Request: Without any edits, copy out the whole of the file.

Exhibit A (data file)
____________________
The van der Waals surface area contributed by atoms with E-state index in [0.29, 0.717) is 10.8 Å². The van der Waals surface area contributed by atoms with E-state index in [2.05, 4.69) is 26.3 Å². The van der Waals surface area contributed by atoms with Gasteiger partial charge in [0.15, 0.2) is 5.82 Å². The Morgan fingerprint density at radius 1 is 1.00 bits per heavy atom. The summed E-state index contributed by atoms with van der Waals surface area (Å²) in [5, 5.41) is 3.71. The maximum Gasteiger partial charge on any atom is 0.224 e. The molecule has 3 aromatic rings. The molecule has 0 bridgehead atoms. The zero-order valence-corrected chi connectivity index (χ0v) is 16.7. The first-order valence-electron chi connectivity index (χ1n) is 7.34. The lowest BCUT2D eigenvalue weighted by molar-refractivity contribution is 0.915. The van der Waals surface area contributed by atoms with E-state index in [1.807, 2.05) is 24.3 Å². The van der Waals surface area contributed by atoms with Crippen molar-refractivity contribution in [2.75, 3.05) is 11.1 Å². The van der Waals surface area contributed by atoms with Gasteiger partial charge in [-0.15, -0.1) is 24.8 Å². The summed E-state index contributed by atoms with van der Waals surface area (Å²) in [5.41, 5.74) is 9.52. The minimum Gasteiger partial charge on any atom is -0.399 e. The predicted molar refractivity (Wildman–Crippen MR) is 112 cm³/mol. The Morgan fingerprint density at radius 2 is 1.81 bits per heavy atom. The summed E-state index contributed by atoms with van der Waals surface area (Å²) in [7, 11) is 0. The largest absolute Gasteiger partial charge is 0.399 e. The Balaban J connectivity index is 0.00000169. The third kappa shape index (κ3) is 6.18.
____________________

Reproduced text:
The van der Waals surface area contributed by atoms with E-state index in [0.29, 0.717) is 10.8 Å². The van der Waals surface area contributed by atoms with E-state index in [2.05, 4.69) is 26.3 Å². The van der Waals surface area contributed by atoms with Gasteiger partial charge in [0.15, 0.2) is 5.82 Å². The Morgan fingerprint density at radius 1 is 1.00 bits per heavy atom. The summed E-state index contributed by atoms with van der Waals surface area (Å²) in [5, 5.41) is 3.71. The maximum Gasteiger partial charge on any atom is 0.224 e. The molecule has 3 aromatic rings. The molecule has 0 bridgehead atoms. The zero-order valence-corrected chi connectivity index (χ0v) is 16.7. The first-order valence-electron chi connectivity index (χ1n) is 7.34. The lowest BCUT2D eigenvalue weighted by molar-refractivity contribution is 0.915. The van der Waals surface area contributed by atoms with E-state index in [1.807, 2.05) is 24.3 Å². The van der Waals surface area contributed by atoms with Crippen molar-refractivity contribution in [2.75, 3.05) is 11.1 Å². The van der Waals surface area contributed by atoms with Gasteiger partial charge in [-0.15, -0.1) is 24.8 Å². The summed E-state index contributed by atoms with van der Waals surface area (Å²) in [5.41, 5.74) is 9.52. The minimum Gasteiger partial charge on any atom is -0.399 e. The predicted molar refractivity (Wildman–Crippen MR) is 112 cm³/mol. The Morgan fingerprint density at radius 2 is 1.81 bits per heavy atom. The summed E-state index contributed by atoms with van der Waals surface area (Å²) in [7, 11) is 0. The largest absolute Gasteiger partial charge is 0.399 e. The Balaban J connectivity index is 0.00000169. The third kappa shape index (κ3) is 6.18.